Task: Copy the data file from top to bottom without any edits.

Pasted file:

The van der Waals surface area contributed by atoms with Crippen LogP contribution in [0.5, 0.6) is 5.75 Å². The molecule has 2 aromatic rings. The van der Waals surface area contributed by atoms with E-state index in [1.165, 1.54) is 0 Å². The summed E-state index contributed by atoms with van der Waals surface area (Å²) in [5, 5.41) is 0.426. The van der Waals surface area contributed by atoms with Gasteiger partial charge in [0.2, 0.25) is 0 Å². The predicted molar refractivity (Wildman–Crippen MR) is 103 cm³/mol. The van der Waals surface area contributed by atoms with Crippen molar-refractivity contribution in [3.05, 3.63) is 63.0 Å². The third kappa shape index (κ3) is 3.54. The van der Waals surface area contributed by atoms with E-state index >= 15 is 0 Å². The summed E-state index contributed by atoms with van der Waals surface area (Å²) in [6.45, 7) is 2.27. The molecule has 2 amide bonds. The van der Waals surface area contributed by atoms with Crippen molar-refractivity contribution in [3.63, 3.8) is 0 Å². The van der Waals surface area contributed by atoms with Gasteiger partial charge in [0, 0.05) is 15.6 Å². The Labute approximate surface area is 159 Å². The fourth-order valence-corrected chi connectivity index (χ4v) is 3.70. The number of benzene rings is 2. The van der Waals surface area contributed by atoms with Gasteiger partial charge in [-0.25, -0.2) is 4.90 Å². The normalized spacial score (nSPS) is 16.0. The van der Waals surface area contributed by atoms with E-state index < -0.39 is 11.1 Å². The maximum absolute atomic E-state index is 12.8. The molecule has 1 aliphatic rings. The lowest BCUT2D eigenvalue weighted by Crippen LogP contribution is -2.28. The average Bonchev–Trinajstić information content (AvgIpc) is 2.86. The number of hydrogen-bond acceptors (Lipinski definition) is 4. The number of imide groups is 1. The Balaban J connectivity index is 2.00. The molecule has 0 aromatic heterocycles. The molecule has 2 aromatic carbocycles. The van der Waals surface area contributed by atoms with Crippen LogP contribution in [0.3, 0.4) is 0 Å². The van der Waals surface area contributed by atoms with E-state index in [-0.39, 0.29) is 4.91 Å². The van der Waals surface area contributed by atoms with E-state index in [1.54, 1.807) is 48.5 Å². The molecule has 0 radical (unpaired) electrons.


The van der Waals surface area contributed by atoms with Crippen LogP contribution in [0.5, 0.6) is 5.75 Å². The molecule has 2 aromatic rings. The van der Waals surface area contributed by atoms with E-state index in [1.165, 1.54) is 0 Å². The summed E-state index contributed by atoms with van der Waals surface area (Å²) in [5, 5.41) is 0.426. The van der Waals surface area contributed by atoms with Gasteiger partial charge in [0.2, 0.25) is 0 Å². The predicted molar refractivity (Wildman–Crippen MR) is 103 cm³/mol. The van der Waals surface area contributed by atoms with Crippen molar-refractivity contribution in [3.05, 3.63) is 63.0 Å². The third kappa shape index (κ3) is 3.54. The van der Waals surface area contributed by atoms with E-state index >= 15 is 0 Å². The summed E-state index contributed by atoms with van der Waals surface area (Å²) in [6.45, 7) is 2.27. The molecule has 2 amide bonds. The van der Waals surface area contributed by atoms with Crippen molar-refractivity contribution in [3.63, 3.8) is 0 Å². The van der Waals surface area contributed by atoms with Gasteiger partial charge in [0, 0.05) is 15.6 Å². The Labute approximate surface area is 159 Å². The fourth-order valence-corrected chi connectivity index (χ4v) is 3.70. The number of benzene rings is 2. The van der Waals surface area contributed by atoms with Gasteiger partial charge in [-0.25, -0.2) is 4.90 Å². The normalized spacial score (nSPS) is 16.0. The van der Waals surface area contributed by atoms with E-state index < -0.39 is 11.1 Å². The maximum absolute atomic E-state index is 12.8. The molecule has 1 aliphatic rings. The lowest BCUT2D eigenvalue weighted by Crippen LogP contribution is -2.28. The average Bonchev–Trinajstić information content (AvgIpc) is 2.86. The number of hydrogen-bond acceptors (Lipinski definition) is 4. The number of imide groups is 1. The Balaban J connectivity index is 2.00. The molecule has 0 aromatic heterocycles. The molecule has 2 aromatic carbocycles. The van der Waals surface area contributed by atoms with Crippen LogP contribution in [0.3, 0.4) is 0 Å². The van der Waals surface area contributed by atoms with E-state index in [-0.39, 0.29) is 4.91 Å². The van der Waals surface area contributed by atoms with E-state index in [1.54, 1.807) is 48.5 Å². The molecule has 0 radical (unpaired) electrons.